U.S. senators are taking action to strengthen the nation’s manufacturing competitiveness with the bipartisan Revitalize American Innovation Act of 2013, which is intended to support and expand on the Obama administration’s proposal for a National Network for Manufacturing Innovation (NNMI) and accelerate the creation of high-tech manufacturing jobs.
The bill’s premise is the National Additive Manufacturing Innovation Institute (NAMII), launched last year in Youngstown, Ohio. NAMII is a public-private partnership with member organizations from government, academia, industry, and workforce development. It is intended to move additive technology into mainstream manufacturing, and aimed to bolster the midwestern area’s leadership in the technology.
As part of his manufacturing agenda, President Barack Obama has called for the creation of similar institutes around the country that create “the necessary focus for collaborative investments in pre-competitive technologies” and are akin to teaching hospitals — where engineers and workers can develop their skills in advanced manufacturing. This was outlined by Gene Sperling, the director of the National Economic Council and assistant to the president for economic policy, in a speech at The Brookings Institution.
The new bill is aimed to make these institutes happen and bolster private-sector job creation while driving the nation’s global competitiveness, according to Missouri Sen. Roy Blunt, Republican, who worked with Ohio Sen. Sherrod Brown, Democrat, to pass the legislation to the Senate budget for fiscal year 2014.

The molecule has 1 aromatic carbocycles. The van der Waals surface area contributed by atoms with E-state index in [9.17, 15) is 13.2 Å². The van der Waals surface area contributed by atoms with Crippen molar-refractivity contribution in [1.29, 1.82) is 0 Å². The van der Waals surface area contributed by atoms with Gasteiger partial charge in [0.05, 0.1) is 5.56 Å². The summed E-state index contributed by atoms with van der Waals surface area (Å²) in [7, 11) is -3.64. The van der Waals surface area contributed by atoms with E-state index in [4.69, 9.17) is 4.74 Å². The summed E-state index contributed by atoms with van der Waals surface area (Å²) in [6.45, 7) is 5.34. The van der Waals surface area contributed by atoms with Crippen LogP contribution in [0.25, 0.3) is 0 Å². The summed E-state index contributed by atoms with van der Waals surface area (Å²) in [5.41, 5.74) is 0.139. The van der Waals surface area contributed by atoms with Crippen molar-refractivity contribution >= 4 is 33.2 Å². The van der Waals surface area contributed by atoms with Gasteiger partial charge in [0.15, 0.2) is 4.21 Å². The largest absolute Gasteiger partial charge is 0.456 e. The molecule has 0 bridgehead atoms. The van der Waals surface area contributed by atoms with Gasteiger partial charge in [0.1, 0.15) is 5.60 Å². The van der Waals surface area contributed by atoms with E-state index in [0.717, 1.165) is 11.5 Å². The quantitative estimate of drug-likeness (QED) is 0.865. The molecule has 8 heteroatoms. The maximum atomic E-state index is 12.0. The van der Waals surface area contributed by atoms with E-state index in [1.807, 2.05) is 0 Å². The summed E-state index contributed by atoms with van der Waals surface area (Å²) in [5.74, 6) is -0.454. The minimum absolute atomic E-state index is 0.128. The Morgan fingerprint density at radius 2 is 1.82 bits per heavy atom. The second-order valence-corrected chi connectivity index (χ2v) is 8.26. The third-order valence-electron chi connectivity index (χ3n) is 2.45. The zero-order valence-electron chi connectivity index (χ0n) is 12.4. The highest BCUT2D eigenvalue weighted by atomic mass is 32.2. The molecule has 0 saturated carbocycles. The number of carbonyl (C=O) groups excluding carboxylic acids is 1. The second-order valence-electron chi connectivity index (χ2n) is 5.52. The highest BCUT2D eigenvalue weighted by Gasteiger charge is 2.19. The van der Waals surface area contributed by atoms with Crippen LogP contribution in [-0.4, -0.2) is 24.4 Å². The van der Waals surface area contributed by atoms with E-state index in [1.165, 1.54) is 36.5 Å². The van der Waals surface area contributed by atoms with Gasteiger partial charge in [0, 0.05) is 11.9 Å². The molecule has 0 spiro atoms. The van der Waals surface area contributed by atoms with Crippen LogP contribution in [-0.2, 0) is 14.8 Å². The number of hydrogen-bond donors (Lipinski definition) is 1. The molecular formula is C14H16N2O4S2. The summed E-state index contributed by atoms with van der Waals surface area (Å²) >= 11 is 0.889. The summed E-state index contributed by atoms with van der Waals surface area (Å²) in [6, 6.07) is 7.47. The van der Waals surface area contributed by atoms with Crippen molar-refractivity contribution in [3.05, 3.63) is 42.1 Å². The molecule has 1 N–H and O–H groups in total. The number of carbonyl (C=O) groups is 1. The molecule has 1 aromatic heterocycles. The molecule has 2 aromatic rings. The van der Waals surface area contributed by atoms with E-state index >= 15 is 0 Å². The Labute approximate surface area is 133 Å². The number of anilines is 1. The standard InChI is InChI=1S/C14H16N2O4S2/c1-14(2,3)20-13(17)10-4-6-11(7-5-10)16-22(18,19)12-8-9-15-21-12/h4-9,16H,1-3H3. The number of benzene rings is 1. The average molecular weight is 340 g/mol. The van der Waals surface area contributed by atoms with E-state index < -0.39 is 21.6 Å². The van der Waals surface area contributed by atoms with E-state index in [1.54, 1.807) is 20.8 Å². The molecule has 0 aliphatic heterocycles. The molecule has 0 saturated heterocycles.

“This is about providing the manufacturing infrastructure in this country to retain our competitive edge. Our bipartisan bill would also ensure that American workers, universities, and large and small manufacturers can out-compete and out-innovate the rest of the world,” Senator Brown said.
Industry was quick to respond to the legislation. In a statement, John Hayes, vice president of U.S. sales and marketing for Seegrid, a manufacturer of visual-guided robotic and industrial trucks, explained how the bill would support the U.S. workforce.
“In order to stay competitive globally, the United States must make manufacturing innovation a priority,” he said. “Creating a network which fosters manufacturing innovation will strengthen the U.S. economy and generate higher-paying, high-tech manufacturing jobs.”
According to the White House, the bill would build on the developments of the NNMI, with a goal of establishing up to 45 such institutes over the next decade.
For more on the Revitalize American Innovation Act of 2013, click here.